Hamell’s distinctive handsomeness, even when he dons a fedora, rarely evokes the traditional good looks of Frank Sinatra. Still, I see odd echoes of Sinatra in Hamell’s persona. After Sinatra’s tumultuous divorce from Ava Gardner, he found a new label, a new sense of purpose and, at age 49, recorded September of My Years (Reprise, 1965). Sinatra’s meditation on his mortality resonates in nearly every groove of the album (50 then was today’s 60). After the forbidding demise of his marriage of 22 years, Hamell knew, for the sake of his son, Detroit, that he needed to perform a phoenix-like resurrection. So Hamell shook the ashes from his wings and invited the world to watch him perform a new song on YouTube every day for a year. On day 352, Hamell debuted “The Happiest Man in the World”. The song shows Hamell willing himself forward, wresting himself loose from despair in order to imagine the shape of his next album. Shortly thereafter, Hamell signed to New West Records and, at age 59, left more than 300 tracks on the cutting room floor in the assembly of The Happiest Man in the World (2014).
Happiest includes its plaintive moments (“Ain’t That Love”, “Blessed”), but the music remains punchy where it should be, and finds Hamell’s radically democratic vision still intact. In “Your Mom is Hot”, Hamell’s dirty mind turns from the ghosts of bedrooms’ past to the tableaux for future trysts, hoping to play footsie with a fellow parent with a prosthetic leg: “Just a tiny damage / but she won’t go unravaged.” His politic here remains personal and polemical, fully aware that Detroit—who provides vocals on “Your Mom”—himself is on the verge of dating (or whatever the kids call it these days).
On the hook-laden Tackle Box (New West Records, 2017), Hamell serves up a new batch of tales of confrontation and compassion for a more robustly democratic America. The album opens with “Safe”, which invites the so-called misfits of the world to seek comfort with Hamell himself, a proud and unapologetic square peg. In “Not Aretha’s Respect (Cops)”, Hamell reprises the perils of looking for role models for his son among the ranks of men (and women) on the beat, finding too often a man-child with a badge, clinging to his ego and his gun. Hamell reduces the lesson on ethics, authority, and respect for Detroit, now 15, to the big fundamental: “now I’m trying to teach him to not get shot.” In the track’s coda, Hamell offers a terse, sympathetic nod to the parents and children with even less room for error: “And I’m white.”
“The Mouthy B” represents a delightful addition to the devotional song cycle that includes “I’m Gonna Watch You Sleep”, “Some Hearts”, “Everything and Nothing”, “Socializing”, “Father’s Advice”, and “Together”. It opens with Hamell’s trademark steam-engine-inspired strumming and continues with a fountain of verse so earnest and affectionate it would make Mister Rogers blush.
I love to watch her lips form the words that shrouded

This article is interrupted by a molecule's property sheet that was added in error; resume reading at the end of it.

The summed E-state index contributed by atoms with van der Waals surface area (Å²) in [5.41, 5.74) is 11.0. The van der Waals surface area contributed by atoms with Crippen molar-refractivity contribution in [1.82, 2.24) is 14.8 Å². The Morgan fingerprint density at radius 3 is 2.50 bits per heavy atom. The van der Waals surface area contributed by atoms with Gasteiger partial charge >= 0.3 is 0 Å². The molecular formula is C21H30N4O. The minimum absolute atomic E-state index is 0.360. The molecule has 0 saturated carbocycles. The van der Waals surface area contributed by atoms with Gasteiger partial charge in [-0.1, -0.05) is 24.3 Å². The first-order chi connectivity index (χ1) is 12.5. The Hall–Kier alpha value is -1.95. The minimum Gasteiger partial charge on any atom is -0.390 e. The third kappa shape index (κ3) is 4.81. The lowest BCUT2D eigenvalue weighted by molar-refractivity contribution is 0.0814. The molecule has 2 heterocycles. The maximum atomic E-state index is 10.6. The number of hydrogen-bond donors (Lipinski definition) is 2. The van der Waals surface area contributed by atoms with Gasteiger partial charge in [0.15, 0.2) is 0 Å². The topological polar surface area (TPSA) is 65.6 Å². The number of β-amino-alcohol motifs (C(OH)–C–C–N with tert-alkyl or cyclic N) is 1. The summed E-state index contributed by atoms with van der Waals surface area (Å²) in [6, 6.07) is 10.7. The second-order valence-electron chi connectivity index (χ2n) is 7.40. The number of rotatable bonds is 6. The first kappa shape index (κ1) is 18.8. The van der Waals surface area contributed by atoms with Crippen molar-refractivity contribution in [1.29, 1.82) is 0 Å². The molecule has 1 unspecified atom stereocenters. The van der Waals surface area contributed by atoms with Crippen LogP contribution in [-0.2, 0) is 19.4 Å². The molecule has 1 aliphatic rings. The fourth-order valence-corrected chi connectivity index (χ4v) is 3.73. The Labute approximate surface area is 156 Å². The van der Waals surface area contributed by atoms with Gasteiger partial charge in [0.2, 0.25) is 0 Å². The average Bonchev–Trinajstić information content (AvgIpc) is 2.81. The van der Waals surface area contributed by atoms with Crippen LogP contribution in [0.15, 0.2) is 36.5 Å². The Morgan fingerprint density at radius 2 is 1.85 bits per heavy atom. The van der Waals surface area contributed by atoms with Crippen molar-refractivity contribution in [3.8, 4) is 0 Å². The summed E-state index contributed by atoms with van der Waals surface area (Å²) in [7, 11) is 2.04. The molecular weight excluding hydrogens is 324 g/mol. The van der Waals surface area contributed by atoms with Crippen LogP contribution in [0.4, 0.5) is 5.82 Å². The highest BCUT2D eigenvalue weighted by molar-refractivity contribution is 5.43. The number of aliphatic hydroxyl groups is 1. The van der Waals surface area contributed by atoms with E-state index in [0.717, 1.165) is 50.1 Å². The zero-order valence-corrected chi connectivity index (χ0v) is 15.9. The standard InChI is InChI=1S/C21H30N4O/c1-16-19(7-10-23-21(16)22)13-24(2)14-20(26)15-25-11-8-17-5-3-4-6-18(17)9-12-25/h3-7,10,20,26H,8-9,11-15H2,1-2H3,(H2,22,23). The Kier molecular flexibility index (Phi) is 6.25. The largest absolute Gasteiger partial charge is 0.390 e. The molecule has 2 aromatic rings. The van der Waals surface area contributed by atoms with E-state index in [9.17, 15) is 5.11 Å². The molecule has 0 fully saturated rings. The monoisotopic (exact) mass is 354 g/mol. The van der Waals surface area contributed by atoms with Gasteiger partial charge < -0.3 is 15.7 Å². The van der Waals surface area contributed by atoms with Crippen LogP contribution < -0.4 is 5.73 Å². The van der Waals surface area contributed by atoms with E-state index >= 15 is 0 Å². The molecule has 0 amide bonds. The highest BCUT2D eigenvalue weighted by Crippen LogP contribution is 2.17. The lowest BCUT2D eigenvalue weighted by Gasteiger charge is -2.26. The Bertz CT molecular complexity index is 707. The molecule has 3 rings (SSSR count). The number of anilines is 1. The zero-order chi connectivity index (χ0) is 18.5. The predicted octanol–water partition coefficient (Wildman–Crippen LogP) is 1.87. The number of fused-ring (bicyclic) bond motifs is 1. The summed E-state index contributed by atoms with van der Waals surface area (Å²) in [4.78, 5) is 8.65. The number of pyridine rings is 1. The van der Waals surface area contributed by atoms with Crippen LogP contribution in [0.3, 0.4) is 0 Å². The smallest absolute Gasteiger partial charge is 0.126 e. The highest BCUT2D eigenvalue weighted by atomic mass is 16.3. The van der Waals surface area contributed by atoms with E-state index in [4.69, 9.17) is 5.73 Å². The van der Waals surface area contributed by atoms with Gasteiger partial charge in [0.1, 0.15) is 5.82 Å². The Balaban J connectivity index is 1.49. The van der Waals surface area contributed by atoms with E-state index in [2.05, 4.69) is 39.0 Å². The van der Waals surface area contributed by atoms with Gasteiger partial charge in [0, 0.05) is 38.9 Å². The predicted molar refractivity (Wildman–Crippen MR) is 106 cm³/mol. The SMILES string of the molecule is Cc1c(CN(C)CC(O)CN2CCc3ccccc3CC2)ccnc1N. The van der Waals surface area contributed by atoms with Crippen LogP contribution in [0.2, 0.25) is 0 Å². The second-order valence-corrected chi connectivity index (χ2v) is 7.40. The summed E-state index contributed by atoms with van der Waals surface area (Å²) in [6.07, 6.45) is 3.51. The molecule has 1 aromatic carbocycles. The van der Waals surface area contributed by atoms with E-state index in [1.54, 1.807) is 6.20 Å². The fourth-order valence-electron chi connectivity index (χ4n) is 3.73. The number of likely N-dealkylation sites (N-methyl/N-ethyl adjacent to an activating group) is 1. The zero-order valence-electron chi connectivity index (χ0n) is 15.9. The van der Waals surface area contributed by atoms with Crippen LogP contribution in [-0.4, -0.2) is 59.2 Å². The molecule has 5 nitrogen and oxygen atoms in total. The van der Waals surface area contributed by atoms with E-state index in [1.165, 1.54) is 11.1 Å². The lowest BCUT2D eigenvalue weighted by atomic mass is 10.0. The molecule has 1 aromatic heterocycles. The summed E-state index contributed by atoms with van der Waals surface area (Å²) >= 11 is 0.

an accent and sashayed confidently down the torn brick alleys of my heart
Kicking over ashcans of failure and
blazing depressed, darkened corridors with an ice blue light
Behind the intense, feminine regal gesture
was a penal colony muscle of drunken pirates
and it was the juxtaposition that soaked my heart in passion
“The More You Know” reprises Hamell’s concerns with fatherhood, and “How I Wanna Die” revisits the life chances articulated in the Clash’s “Death or Glory”. As the protagonist’s dreams of death or glory recede, he finds two choices left: make “payments on a sofa or a girl”. In real life, Hamell charts a different route, making ends meet via club dates, house parties, and sales of his paintings, as a late, great American troubadour. On “Wanna Die”, Hamell’s in a hip-hop frame of mind, and fondly recalls “all the times I met the fist / and all the times that I got pissed”. He professes “I wanna die when my soul’s fulfilled / I wanna die when my hatred’s killed”, but not before, as he’s only three years removed from his own resurrection. Hamell also channels his inner LL Cool J on “She Ride It”, name-dropping Susan Sarandon, Christiane Amanpour, and Mylie Cyrus within a laundry list of Prince-ly metaphors for female sexual prowess.
In concert, Hamell’s unflinching self-awareness informs a montage of songs, asides, and asides within asides, often with a jump-cut ferocity worthy of filmmaker Michael Bay, but with much better results. Atop the shoulders of giants (Muddy Waters and Joe Strummer, to begin), Hamell continues to wrest new sounds from his Gibson, and to construct cinematic vignettes with his lyrics (see “Ballad of Chris“). Evidence of Hamell’s inhibitions, though, remains scant. Much like his comrades on the stand-up circuit (see Bill Burr, Dave Chappelle, and Sarah Silverman), Hamell secures assent from concert audiences about the virtues of prosaic liberal causes: say, anti-homophobia and anti-racism. With their buy-in secured, Hamell drives his troops headlong into the territories of male sodomy and sexual relations with the differently abled, in service to his abolitionist imagination.
With Tackle Box, Hamell offers listeners old and new another impressive dose of aesthetic prowess, ineluctable charm, and humility, even. If a whiff of existential angst blows in, Hamell counterpunches with a tally of his blessings as a musician and a father, and a self-effacing measure of his own compassion. In these difficult times, much remains to be abolished. Along with his Gibson, Hamell still packs a sledgehammer.